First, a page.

A Beginner’s Guide to Mitosheets: Turn Spreadsheets into Python

The Mitosheet in a notebook

is simply a spreadsheet that exists inside of your Jupyter notebook. This allows you to very quickly bounce back and forth between doing data analysis in Python and exploring/manipulating your data in the Mitosheet.

Because the Mitosheet is optimized for your Python data analysis, every tab inside of your Mitosheet represents a Pandas dataframe. To demonstrate this dataframe aspect, let’s take a look at displaying a single dataframe (of Tesla stock prices) in a Mitosheet:

See how to install Mito .

Note that the Mitosheet can also help you easily import your CSV and Excel files into dataframes with just the click of a button. You can see more about .

Exploring your data in the Mitosheet

Unlike just printing out a dataframe, Mito immediately allows you to see your entire data set. As you can see from the above screenshot, Mito makes it incredibly easy to:

  1. See the column headers of your dataframe.
  2. Scroll through the rows of your dataframe and look for data points of interest.
  3. View the types of each of the columns in your dataframe.
  4. See the number of rows and colums in your dataframe.

There are a variety of more advanced ways to explore and understand your data, easily allowing you to access , , and

Editing your data in the Mitosheet

On top of just allowing you to explore your data in a spreadsheet, the Mitosheet allows you to easily edit your data. You can find most of the basic actions in the toolbar at the top of the Mitosheet.

Included actions allow you to edit columns in your dataframe, create pivot tables, merge multiple dataframes together, and much more.

Furthermore, you can use the Action Search bar to search for any functionality that is included in the Mitosheet. If you’re not sure how to find some functionality in the Mitosheet, try searching for it!

Editing columns in the sheet

One of the most basic operations you may perform in any spreadsheet is adding a column, and writing a spreadsheet formula. Let’s use the Mitosheet to calculate the Tesla stock price movement over each trading day.

  1. First, use the add column button to add a column to the dataset.
  2. Then, double click on the column header to edit it directly and rename it to Movement.
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Now that we have a new column, we can write a formula inside of it! Simply:

  1. Double click on a cell in the column
  2. Set the formula, referencing the other column headers by their name.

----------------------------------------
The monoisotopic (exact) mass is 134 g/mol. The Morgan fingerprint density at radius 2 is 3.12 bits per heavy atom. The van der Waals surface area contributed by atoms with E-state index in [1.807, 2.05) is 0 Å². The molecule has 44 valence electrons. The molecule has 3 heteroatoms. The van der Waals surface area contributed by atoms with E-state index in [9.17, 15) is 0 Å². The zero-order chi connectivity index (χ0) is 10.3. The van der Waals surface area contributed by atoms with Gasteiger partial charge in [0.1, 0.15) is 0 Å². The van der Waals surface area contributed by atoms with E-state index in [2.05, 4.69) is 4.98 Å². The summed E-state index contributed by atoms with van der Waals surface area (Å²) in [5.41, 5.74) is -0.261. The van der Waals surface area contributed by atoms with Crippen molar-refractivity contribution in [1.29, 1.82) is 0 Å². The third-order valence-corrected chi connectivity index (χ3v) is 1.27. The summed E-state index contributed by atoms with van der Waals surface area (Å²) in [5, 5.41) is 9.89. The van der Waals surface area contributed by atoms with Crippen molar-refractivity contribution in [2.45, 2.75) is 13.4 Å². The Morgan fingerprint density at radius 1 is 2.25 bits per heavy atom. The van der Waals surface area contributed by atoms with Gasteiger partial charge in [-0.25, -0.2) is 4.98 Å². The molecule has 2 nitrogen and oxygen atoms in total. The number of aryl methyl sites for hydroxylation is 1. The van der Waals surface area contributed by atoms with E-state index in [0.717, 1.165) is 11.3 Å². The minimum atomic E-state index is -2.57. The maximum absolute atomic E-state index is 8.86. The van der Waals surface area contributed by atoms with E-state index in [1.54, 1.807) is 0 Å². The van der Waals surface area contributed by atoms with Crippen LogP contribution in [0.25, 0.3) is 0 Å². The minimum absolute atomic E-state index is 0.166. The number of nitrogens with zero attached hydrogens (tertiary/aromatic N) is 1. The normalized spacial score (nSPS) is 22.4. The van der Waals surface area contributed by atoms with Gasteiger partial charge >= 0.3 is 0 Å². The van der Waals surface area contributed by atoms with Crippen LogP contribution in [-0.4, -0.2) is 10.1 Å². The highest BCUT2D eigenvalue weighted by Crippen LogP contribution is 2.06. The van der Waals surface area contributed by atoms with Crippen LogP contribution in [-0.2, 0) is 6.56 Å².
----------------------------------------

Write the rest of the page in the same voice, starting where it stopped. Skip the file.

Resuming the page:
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After pressing enter, we can see we’ve easily calculated a new column in our dataframe, just like we would in a spreadsheet.

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The generated code

For each edit you make to the Mitosheet, Mito generates code below that corresponds to this edit. As you can see in the screenshot below, we’ve added a column and set its formula, and the code that we generated does the very same:

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Running the generated code

Now that you’ve generated some code, you can run it! By running this generated code, you can lock in the changes you made to your dataframes in the Mitosheet (the edits you make in the mitosheet only apply to a copy of the dataframe by default). To use the edited dataframes in the rest of your analysis, just run the generated code, and keep writing Python below as you normally do!

Generated code and replaying an analysis

When you make a mitosheet.sheet() call, Mito will automatically generate a analysis ID and write it as the analysis_to_replay parameter to this call. This analysis id will also appear in the generated code that Mito writes beneath the cell below - allowing the generated code and the mitosheet call to be linked together.

As long as you pass this analysis_to_replay parameter to the mitosheet.sheet() call, Mito will attempt to replay that analysis to the mitosheet. Replaying an analysis means applying the same edits that you did in Mito again. See below for an example.

If you want to start a fresh mitosheet, either make a new mitosheet.sheet() call or simply delete the analysis_to_replay parameter from an existing mitosheet call. Your generated code will remain below.

An example replaying analysis

To illustrate how replaying an analysis works works, consider the example above where we added a column to the Mitosheet, and set it’s formula. If we were to then:

  1. Rerun the cell importing the tesla-stock.csv file as a dataframe.
  2. Rerun the cell rendering the mitosheet with mitosheet.sheet(tesla_stock, analysis_to_replay='id-abcdefg')

The mitosheet would add the Movement column to the dataframe, and set it's formula to Close - Open as in the previous analysis. This is because the generated code cell is right below the mitosheet.sheet call, and so Mito attempts to replay this analysis on the new dataframe that is passed (although the dataframe in this case happens to be identical).

Thus, if you switch the dataframe in the mitosheet.sheet(tesla_stock, analysis_to_replay='id-abcdefg') call, you need to make sure that the columns you edited in your analysis still exist! If we passed a dataframe of tesla_stock to the mitosheet.sheet()call that did not contain the Open or Close columns, then an error would occur as the formula that the Mitosheet attempts to replay the analysis_to_replay='id-abcdefg', which references those columns, but they no longer exist. Thus, an error would occur.

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